At Seoul's Nampo Myeonok noodle bar, the owner was rushed off her feet, shouting at a long queue of hungry punters that she was clean out of "Pyongyang naengmyeon".
"You'll have to wait around 40 minutes" for the broth to boil, she told the line snaking out of her door Saturday.
Demand for North Korea's signature dish peaked all over the South's capital after it was featured on the menu at Friday's historic inter-Korean summit and became a surprise talking point.
A cold noodle dish served in a cool mild broth, "Pyongyang naengmyeon" is usually garnished with pieces of meat and vegetables.
The famed dish was served during the banquet of the inter-Korean summit in the truce village of Panmunjom
The long buckwheat noodle strands are usually cut with a pair of scissors to simplify the eating process.
The dish is already popular in the South but many saw the summit as a good excuse to indulge.
Thousands posted photos of the noodles they slurped down for lunch on Instagram with hashtags including #summit and #peacenaengmyeon.
North Korea's leader Kim Jong Un provoked laughter at the summit and among South Korean journalists at a press centre when he cracked jokes about the dish, hoping that the South's President Moon Jae-in "will be able to enjoy the Pyongyang naengmyeon that has travelled far".
He laughed before adding: "I shouldn't say far."
The noodles -- a special request by Moon -- had been crafted by a leading chef from Okryu-gwan, a famed restaurant in Pyongyang.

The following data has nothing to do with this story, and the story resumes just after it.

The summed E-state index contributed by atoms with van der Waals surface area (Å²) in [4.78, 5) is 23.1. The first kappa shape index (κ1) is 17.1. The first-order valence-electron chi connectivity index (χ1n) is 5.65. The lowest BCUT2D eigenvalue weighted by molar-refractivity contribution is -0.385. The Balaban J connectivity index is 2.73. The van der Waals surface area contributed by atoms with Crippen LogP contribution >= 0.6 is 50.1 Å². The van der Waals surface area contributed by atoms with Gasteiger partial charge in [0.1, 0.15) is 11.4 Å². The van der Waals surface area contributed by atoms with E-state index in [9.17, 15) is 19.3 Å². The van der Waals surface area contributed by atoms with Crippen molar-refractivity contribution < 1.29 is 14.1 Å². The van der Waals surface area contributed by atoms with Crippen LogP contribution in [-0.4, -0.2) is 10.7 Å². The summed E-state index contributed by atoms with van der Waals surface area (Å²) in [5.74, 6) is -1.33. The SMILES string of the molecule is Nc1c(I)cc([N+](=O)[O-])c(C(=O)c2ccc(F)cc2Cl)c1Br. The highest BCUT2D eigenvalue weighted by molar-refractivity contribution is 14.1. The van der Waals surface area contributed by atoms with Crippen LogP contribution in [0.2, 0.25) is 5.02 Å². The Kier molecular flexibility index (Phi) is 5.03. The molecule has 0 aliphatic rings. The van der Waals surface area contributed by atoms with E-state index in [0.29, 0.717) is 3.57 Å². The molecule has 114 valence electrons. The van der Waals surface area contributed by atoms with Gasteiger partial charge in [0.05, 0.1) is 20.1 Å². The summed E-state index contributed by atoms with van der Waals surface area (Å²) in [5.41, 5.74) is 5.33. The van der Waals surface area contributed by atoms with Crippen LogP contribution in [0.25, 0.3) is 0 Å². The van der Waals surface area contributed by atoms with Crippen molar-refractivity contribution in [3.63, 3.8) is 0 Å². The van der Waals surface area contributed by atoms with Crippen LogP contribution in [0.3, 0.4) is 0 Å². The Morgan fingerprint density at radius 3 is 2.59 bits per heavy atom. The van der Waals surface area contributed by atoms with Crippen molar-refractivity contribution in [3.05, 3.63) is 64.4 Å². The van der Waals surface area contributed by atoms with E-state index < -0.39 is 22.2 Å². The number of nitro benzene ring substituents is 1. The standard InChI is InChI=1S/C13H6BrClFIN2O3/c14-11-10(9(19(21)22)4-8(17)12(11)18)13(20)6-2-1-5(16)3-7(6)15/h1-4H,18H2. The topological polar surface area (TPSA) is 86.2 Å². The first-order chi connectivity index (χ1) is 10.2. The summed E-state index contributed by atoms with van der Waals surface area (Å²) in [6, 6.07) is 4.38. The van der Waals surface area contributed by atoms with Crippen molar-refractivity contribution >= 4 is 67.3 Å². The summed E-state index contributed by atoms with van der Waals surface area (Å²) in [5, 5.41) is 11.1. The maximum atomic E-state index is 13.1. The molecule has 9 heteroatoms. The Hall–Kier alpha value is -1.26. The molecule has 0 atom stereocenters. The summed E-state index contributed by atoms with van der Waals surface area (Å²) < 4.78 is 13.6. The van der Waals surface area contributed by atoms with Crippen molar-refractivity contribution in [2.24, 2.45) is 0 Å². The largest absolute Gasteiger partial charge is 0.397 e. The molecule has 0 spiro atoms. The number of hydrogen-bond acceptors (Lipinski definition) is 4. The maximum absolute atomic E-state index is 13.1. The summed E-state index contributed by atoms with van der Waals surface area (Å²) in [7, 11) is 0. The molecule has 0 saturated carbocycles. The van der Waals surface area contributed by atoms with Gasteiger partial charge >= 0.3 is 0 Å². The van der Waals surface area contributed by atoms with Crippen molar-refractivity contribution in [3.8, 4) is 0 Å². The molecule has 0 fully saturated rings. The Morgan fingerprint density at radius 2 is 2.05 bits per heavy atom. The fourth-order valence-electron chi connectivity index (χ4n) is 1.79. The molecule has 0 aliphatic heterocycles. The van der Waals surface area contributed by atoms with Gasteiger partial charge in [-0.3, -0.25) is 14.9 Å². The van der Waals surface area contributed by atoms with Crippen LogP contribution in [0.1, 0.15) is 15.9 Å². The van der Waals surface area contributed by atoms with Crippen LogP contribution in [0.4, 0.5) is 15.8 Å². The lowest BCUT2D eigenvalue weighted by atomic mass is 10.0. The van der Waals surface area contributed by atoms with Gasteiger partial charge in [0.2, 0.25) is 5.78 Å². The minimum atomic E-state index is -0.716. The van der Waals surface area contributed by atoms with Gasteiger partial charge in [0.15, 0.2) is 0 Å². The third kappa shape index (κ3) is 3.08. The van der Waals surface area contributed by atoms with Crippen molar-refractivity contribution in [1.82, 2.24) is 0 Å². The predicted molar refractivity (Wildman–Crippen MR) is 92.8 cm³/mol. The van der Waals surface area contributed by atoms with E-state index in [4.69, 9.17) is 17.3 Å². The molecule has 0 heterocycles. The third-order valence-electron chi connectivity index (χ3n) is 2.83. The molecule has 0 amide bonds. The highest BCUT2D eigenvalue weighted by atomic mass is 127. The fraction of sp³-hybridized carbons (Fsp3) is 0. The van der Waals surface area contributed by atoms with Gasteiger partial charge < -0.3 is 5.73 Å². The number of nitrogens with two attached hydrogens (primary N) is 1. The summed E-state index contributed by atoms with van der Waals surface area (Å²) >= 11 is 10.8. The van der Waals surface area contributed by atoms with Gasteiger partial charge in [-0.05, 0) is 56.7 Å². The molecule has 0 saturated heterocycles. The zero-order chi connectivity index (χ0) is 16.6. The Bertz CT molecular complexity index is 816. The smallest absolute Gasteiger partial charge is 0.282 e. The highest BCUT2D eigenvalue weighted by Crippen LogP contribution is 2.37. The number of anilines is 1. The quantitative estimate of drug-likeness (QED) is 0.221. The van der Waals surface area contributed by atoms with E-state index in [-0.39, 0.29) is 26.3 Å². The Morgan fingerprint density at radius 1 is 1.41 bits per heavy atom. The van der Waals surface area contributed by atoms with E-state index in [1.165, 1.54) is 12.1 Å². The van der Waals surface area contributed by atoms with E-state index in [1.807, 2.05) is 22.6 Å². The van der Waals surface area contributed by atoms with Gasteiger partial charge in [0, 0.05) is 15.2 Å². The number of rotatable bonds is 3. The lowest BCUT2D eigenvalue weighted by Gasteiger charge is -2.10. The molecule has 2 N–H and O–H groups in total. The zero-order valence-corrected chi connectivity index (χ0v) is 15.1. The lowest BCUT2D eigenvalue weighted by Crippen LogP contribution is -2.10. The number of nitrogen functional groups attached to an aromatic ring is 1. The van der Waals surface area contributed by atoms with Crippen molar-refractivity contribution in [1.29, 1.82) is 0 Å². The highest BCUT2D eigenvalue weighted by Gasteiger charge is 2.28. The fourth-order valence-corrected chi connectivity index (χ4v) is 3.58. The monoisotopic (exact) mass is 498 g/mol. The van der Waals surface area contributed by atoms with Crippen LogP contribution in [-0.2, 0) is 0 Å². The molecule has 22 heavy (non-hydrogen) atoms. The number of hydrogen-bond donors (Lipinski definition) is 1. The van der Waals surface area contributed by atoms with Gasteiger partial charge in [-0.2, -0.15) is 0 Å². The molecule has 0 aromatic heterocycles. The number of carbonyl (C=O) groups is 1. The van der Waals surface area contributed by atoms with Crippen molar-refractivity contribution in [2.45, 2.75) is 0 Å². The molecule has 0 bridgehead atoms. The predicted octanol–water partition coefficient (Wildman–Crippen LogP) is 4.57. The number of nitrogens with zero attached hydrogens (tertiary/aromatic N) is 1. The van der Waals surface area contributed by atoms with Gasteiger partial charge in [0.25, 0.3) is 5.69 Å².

According to the North's state news agency KCNA, the dish "deeply impressed the participants".
Demand for North Korea's signature dish peaked all over the South's capital after it was featured on the menu at Friday's historic inter-Korean summit and became a surprise talking point
At Nampo Myeonok, the verdict was unanimous -- at least on the food.
"I came to this restaurant especially to eat Pyongyang naengmyeon. This place has been around for a long time and it's good," said diner Park Jae-chun.
Bass guitar player Kim Tae-hun said the dish made him feel "closer" to those on the other side of the border "because we also eat a lot of it".
But while the leaders made several references to unification of the two Koreas in their statement Friday, the culinary connections only went so far for some.
Park told AFP: "Personally I think it's okay for both South and North Korea to co-exist rather than unify as long as it's peaceful and we acknowledge each other."
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